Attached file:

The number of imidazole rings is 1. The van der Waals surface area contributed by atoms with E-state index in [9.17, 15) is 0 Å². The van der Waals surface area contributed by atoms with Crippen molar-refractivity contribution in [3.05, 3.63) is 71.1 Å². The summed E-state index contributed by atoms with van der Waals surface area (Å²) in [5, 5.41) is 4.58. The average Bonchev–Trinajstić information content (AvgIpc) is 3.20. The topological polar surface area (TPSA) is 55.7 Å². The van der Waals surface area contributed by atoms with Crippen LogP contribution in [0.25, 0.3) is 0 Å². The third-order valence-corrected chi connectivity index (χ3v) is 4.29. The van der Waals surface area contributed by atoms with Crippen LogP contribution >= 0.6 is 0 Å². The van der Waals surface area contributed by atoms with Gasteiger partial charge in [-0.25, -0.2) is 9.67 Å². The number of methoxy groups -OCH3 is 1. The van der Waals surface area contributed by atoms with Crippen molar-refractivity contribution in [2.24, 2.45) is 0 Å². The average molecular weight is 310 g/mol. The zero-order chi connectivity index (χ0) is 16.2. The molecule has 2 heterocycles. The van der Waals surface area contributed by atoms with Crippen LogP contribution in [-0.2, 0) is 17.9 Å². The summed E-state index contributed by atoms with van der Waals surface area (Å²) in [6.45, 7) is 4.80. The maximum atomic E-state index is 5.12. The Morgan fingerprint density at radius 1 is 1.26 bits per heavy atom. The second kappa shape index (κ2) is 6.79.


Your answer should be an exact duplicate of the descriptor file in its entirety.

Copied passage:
The number of imidazole rings is 1. The van der Waals surface area contributed by atoms with E-state index in [9.17, 15) is 0 Å². The van der Waals surface area contributed by atoms with Crippen molar-refractivity contribution in [3.05, 3.63) is 71.1 Å². The summed E-state index contributed by atoms with van der Waals surface area (Å²) in [5, 5.41) is 4.58. The average Bonchev–Trinajstić information content (AvgIpc) is 3.20. The topological polar surface area (TPSA) is 55.7 Å². The van der Waals surface area contributed by atoms with Crippen LogP contribution in [0.25, 0.3) is 0 Å². The third-order valence-corrected chi connectivity index (χ3v) is 4.29. The van der Waals surface area contributed by atoms with Crippen LogP contribution >= 0.6 is 0 Å². The van der Waals surface area contributed by atoms with Gasteiger partial charge in [-0.25, -0.2) is 9.67 Å². The number of methoxy groups -OCH3 is 1. The van der Waals surface area contributed by atoms with Crippen molar-refractivity contribution in [2.24, 2.45) is 0 Å². The average molecular weight is 310 g/mol. The zero-order chi connectivity index (χ0) is 16.2. The molecule has 2 heterocycles. The van der Waals surface area contributed by atoms with Crippen LogP contribution in [-0.2, 0) is 17.9 Å². The summed E-state index contributed by atoms with van der Waals surface area (Å²) in [6.45, 7) is 4.80. The maximum atomic E-state index is 5.12. The Morgan fingerprint density at radius 1 is 1.26 bits per heavy atom. The second kappa shape index (κ2) is 6.79.